Nov 20, 2006

Weekly Recipe: My Favorite Turkey

I love moist turkey and this is the moistest I've ever tasted! I've been using this method for years now, but it takes quite a bit longer to cook at this low temperature, so give yourself plenty of planning time.

I soak all my meats in salt water first to remove the blood. 30 minutes up to several hours is fine. If you can't find a container big enough to soak your whole turkey, you might consider using a cooler, and then washing it well. It also greatly enhances the flavor.

Time: ~1 hour per pound, plus one more hour (your bird's weight + 1 hour, less for small birds)

Rinse turkey thoroughly, including cavities, and pat dry with paper towels.

Stuffing is optional, but internal temperature of stuffing should remain at 165 deg. if stuffed.

Rub outside of turkey with olive oil and any other seasonings desired.

Place breast side down on rack in roasting pan, with thermometer in meatiest part.

Place in preheated 300 degree oven and roast for one hour (this kills any bacteria).

Reduce temperature to 180 or your oven's lowest setting above that. Roast 45-60 minutes per pound (3 times longer than standard). The larger birds require 60 minutes per pound. It doesn't hurt anything to cook it for several hours longer after it's done, in case your timing's off.

Roast until the meat thermometer reaches 180 deg.

No basting required! Lots of juices for gravy. Be prepared that it will be so tender that the bones may fall off when you cut it!

Warning: Some digitally controlled ovens have an automatic cut off time. You may want to consult your owner's manual about this, or set the alarm to check on it in the middle of the night! If your oven just uses a dial, you're good!

4 comments:

Anonymous said...

Brining (soaking in salt water) doesn't remove the blood, it uses the process of osmosis to pull salt and water into the cells and make the turkey much more moist and works a little bit as insurance against over-cooking. Many cooking TV shows advocate this method for cooking turkeys (America's Test Kitchen on PBS, Good Eats on The Food Network). I've done it a couple of times and it definitely makes a big difference.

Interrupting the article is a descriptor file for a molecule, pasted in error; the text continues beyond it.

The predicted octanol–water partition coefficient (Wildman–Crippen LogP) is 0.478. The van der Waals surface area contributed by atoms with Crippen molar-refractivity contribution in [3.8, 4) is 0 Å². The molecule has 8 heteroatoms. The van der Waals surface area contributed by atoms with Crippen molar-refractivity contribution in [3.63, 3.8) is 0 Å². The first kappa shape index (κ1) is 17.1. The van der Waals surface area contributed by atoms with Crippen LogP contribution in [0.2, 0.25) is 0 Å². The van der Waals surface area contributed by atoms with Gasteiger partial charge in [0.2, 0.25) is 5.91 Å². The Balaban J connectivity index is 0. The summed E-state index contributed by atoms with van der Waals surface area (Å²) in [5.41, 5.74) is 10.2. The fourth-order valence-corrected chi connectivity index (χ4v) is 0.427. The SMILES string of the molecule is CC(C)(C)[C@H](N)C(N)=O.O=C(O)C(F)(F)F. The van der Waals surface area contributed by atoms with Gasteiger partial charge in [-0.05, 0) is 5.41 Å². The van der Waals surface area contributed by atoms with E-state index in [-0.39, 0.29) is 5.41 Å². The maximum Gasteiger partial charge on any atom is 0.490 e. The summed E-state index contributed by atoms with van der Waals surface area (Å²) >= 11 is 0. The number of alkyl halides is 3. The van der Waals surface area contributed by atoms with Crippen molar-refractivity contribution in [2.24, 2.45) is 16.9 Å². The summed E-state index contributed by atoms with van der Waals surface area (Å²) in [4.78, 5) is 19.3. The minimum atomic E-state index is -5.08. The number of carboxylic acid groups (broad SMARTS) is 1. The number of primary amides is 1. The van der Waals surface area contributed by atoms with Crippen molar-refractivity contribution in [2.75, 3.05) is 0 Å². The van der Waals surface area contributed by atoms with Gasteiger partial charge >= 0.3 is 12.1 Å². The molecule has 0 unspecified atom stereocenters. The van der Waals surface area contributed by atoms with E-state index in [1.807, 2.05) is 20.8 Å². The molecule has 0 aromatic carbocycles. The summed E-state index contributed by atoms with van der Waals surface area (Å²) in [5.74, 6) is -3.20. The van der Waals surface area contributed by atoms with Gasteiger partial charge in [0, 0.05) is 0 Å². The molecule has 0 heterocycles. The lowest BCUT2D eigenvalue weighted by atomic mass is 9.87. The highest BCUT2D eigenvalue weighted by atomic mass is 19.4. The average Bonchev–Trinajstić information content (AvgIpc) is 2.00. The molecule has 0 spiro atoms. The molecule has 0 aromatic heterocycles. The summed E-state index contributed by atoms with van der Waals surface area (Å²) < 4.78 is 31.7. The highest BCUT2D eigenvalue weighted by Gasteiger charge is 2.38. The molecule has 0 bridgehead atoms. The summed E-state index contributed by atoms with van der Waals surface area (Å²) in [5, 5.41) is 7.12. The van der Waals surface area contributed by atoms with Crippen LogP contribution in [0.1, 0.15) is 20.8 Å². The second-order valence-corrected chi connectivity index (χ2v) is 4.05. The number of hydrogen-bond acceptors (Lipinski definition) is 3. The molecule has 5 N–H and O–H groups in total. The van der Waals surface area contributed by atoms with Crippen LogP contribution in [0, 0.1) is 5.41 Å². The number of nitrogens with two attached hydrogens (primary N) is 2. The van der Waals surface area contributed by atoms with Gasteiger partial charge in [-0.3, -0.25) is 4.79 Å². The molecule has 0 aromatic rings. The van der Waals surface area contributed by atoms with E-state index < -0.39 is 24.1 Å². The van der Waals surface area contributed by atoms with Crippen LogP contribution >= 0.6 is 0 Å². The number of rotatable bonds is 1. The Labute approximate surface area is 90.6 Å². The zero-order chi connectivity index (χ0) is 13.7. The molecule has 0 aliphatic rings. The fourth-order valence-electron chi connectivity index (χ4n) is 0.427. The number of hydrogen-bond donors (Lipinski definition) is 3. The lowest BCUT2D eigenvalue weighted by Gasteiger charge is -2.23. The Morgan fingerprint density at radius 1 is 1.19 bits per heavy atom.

Lindon said...

I enjoy reading recipes because my mom was not exactly the homey type. We ate out a lot thanks to my Dad liking good food. Mom was a great Christian woman but not a great cook...her motto was "It's the fellowship, not the food that matters".

(Just a side note: She did not use any 'white' food in her cooking even back then such as sugar, flour, starches, etc. that is why most of the cooking was so bland, etc. )

So, one year I decided to prepare the Thanksgiving meal. Everything went ok, until I found out much too late that you have to take all the stuff 'inside' the Turkey out first.

It is funny how recipes and instructions..even on the Turkey, take for granted that people actually know this. I know it sounds so ignorant of me but it is a perfect example of not having 'foundational' knowledge/truths that are crucial to life...and cooking turkeys.

Jen said...

That's OK, Lindon. Even as a seasoned turkey cook, I've forgotten to do it more than once!

Anonymous said...

Take a look at my brown bag turkey. I think it will add to your technique!
http://www.anxiousdog.com/archives/mmm_food/brown_bag_turke.php

:)Katherine